Why Smaller Holes are better for Marrow Stimulation

January 30, 2015

There are a variety of biological treatments available for early cartilage damage. The most common of these surgical techniques, Microfracture, bone_061212_newwas developed over 20 years ago and is considered a first line treatment. During arthroscopy (knee scope), 2-3mm wide fractures or “bone channels” are created to access stem cells within the bone marrow.  These cells then stimulate the cartilage repair process.

In a recent study, Dr. Madry and his team from Saarland University, Homburg, Germany, compared 1mm and 1.8mm diameter bone channels. The study concluded that the smaller, 1mm, bone channels created less damage to the bone and were better for cartilage repair than the wider 1.8mm bone channels.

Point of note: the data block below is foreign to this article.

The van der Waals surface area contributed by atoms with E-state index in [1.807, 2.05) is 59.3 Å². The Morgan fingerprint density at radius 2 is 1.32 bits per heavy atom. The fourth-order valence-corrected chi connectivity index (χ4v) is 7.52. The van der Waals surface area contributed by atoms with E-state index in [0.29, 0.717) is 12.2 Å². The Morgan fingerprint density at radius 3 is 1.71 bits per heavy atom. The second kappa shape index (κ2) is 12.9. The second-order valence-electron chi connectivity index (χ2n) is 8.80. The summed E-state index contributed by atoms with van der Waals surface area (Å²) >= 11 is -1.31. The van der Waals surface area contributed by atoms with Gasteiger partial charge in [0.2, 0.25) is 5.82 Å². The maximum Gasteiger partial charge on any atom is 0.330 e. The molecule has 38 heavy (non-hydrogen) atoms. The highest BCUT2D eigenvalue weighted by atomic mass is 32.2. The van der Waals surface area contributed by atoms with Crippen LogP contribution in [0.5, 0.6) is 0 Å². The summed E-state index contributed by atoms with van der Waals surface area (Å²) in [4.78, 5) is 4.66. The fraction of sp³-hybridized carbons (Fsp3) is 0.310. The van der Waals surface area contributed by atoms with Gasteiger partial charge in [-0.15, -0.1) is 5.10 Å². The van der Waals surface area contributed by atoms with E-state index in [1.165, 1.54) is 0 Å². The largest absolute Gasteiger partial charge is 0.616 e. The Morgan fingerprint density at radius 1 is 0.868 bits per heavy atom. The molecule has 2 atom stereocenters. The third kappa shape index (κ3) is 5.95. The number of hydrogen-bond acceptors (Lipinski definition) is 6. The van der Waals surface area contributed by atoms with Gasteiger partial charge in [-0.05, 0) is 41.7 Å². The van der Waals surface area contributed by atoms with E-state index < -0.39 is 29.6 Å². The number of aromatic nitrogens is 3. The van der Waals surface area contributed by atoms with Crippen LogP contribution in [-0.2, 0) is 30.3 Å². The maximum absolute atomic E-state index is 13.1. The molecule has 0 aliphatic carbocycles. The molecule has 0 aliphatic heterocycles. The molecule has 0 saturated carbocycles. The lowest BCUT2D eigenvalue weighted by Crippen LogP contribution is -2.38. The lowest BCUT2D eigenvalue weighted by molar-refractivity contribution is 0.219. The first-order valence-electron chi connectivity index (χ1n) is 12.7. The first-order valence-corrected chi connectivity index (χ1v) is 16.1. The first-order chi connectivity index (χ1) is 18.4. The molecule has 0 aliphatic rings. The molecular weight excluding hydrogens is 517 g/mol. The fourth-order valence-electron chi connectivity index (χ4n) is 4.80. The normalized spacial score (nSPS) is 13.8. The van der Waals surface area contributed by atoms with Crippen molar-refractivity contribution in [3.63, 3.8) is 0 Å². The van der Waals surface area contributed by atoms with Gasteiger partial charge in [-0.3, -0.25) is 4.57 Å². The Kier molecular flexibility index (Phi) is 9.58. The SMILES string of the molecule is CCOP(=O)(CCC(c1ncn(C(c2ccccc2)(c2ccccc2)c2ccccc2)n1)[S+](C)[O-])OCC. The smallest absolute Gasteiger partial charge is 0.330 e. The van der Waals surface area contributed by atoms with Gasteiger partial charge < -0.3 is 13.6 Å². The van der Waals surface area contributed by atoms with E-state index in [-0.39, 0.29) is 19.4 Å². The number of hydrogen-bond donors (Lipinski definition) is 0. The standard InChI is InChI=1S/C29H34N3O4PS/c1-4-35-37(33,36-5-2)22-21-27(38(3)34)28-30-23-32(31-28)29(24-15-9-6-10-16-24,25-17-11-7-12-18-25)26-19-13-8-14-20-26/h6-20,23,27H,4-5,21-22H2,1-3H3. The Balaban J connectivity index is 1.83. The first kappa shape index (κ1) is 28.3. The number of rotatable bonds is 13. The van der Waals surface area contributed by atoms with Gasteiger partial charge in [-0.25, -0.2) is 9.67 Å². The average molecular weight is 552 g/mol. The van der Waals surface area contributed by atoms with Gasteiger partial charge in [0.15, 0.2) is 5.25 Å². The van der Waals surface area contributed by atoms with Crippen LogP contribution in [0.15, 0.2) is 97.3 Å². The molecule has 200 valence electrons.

Over 2 years ago, Arthrosurface introduced NanoFracture that creates 1mm wide bone channels. Some of the benefits and improvements of the Nanofracture system are:

  • 1mNanovsMicro_New2m channels are less disruptive to the underlying bone
  • Smaller holes provide increased marrow flow to the defect site
  • Deeper perforations allow improved access to the bone marrow

 

 

To find a surgeon in your area who uses the Arthrosurface NanoFx device, please click here.

 

 

 

Sources:

American Journal of Sports Medicine: http://ajs.sagepub.com/content/42/11/2741.abstract?sid=63305e5f-24af-4945-b661-75ee9e713580

 

, , , , , , , , , , ,

Leave a Reply